So I have been watching, listening, and reading my prominent countrymen for a week, now, waiting for a reaction I have never found.

I have found sorrow for the dead and wounded victims.

I have found praise for the military at Fort Hood as caregivers and rescuers.

I have found bewilderment, apologetics, and even pity for the minority attacker, on the one hand, and frustration at his not being regarded by the political establishment as part of a more widespread ideologically-driven enemy on the other.

I have heard angry questioning of why neither the FBI nor Army intelligence — both of which were aware of Hasan’s conflicted loyalties for over a year before his attack — left him in a position of military authority, and unwatched.

I have even seen echoes of my discovery of a Clinton-era Army regulation which I disclosed in the article I published here this past Monday — and which the magnificent John R. Lott, Jr., put on his own web page — reverberate to the editorial page of the Washington Times — without, of course, any credit to my copyrighted article, because doing so would have foiled the Washington Times‘ editorial redaction of that part of my article where I pointed out that the Bush administration had left this Clinton administration policy untouched for its eight years.

After the unannounced December 7, 1941 Imperial Japanese attack on American naval and army bases at Pearl Harbor, Hawaii, which resulted in 2,402 killed and 1,282 wounded, the American commanding officers of the bases at Pearl Harbor, Admiral Husband Kimmel and Army Lieutenant General Walter Short, quickly saw their long and distinguished military careers ended. They spent the rest of their lives defending their reputations to a generation of angry Americans who held them accountable for their unpreparedness to defend their bases against attack. To the World War II generation, Pearl Harbor wasn’t just a military defeat; it was a humiliating defeat.

The Japanese knew what they were doing. Little, despised Japan — the Yellow Peril on American radio shows, in dime novels, in Hollywood movies, and in comic books — had taken their revenge by making the mighty United States of America lose face.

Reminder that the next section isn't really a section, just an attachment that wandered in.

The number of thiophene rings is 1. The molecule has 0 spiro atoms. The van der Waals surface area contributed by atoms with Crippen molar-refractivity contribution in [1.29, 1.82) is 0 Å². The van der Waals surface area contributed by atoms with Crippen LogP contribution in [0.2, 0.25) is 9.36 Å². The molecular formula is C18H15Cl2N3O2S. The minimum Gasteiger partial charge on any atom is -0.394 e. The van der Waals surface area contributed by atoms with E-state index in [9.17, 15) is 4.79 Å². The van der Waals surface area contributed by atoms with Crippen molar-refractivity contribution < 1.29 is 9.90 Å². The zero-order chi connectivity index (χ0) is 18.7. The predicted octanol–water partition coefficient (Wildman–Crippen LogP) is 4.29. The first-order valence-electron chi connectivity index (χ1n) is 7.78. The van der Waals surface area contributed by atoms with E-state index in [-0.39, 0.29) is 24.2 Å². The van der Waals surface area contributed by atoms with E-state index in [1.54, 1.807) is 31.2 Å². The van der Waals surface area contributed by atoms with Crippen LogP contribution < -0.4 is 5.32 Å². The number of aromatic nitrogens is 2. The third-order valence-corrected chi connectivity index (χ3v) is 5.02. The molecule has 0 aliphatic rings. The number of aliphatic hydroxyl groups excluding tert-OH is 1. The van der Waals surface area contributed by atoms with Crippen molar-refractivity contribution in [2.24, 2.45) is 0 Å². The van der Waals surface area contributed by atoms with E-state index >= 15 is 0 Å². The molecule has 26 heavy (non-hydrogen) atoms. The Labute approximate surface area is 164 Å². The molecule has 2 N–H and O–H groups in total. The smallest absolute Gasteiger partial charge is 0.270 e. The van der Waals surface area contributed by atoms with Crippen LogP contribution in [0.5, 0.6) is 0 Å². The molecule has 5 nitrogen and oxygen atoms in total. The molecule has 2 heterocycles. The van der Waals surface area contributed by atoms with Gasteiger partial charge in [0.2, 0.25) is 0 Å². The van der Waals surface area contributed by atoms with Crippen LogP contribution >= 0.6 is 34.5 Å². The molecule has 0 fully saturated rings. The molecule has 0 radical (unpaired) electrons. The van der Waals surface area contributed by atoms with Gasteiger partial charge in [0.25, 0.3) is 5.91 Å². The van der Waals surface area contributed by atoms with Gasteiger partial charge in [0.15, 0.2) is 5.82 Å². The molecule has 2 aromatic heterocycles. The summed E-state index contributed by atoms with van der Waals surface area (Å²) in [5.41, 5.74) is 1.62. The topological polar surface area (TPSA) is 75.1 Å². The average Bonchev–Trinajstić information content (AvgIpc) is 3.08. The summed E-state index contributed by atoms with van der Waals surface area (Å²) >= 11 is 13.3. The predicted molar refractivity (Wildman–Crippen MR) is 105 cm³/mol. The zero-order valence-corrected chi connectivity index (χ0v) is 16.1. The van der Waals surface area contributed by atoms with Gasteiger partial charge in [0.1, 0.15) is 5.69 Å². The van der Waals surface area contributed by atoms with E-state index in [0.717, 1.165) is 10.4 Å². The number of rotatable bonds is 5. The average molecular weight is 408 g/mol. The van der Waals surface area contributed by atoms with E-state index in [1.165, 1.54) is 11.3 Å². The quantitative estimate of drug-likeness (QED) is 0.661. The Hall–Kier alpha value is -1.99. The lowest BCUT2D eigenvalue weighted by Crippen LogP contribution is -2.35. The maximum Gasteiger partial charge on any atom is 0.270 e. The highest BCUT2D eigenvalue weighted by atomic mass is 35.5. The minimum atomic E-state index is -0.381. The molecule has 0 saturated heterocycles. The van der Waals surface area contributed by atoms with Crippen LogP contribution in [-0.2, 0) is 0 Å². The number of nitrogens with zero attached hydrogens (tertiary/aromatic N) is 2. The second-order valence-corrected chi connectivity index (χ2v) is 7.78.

What I have been looking for this week and have not found — except in private telephone conversations with my friend, fellow libertarian author Brad Linaweaver and several of our friends — is a seething anger that a lone man armed only with a couple of smuggled-in handguns was able to engage in an unopposed ten-minute attack of murder and mayhem on the largest Army base of the United States of America, and even combat veterans were unarmed and unable to fight back because their superiors had deemed that regular carrying of handguns was too dangerous to be trusted to officers and enlisted personnel of the United States Army.

That the snake-oil security of gun control has become so dominant that our own army can’t ordinarily be trusted with a gun — that soldiers on an American army base need to dial 911 to call civilian cops for rescue from a lone gunman on an unabated rampage — is the single-most humiliating, despicable, evil, dishonorable, and disheartening loss of face in the entire history of the United States military … and nobody but Brad and myself seem to have felt it.

That’s far, far worse than the insanity of continuing a broken policy … that none of the people who speak from the American heart even notice that it’s broken.

Bill Clinton apparently doesn’t feel the shame that imposing gun control on the Army got them killed. If George W. Bush feels awful about leaving that policy in place after 9/11 so that our soldiers were sitting ducks for an attack by a lone gunman on American soil we have not heard his apology. I heard no indication of humiliation about making American soldiers scamper away for the lives in the voice of President Barack Obama. I have no sense from those who have beaten the drums of the War on Terror since September 11, 2001, that they feel ashamed.

Here was Sarah Palin’s only public reaction, posted to Facebook at 4:05 PM on the day of the attack: “Todd and I would like to offer our condolences to the families of the victims of the tragic shooting today at Fort Hood. Our thoughts and prayers will be with them.”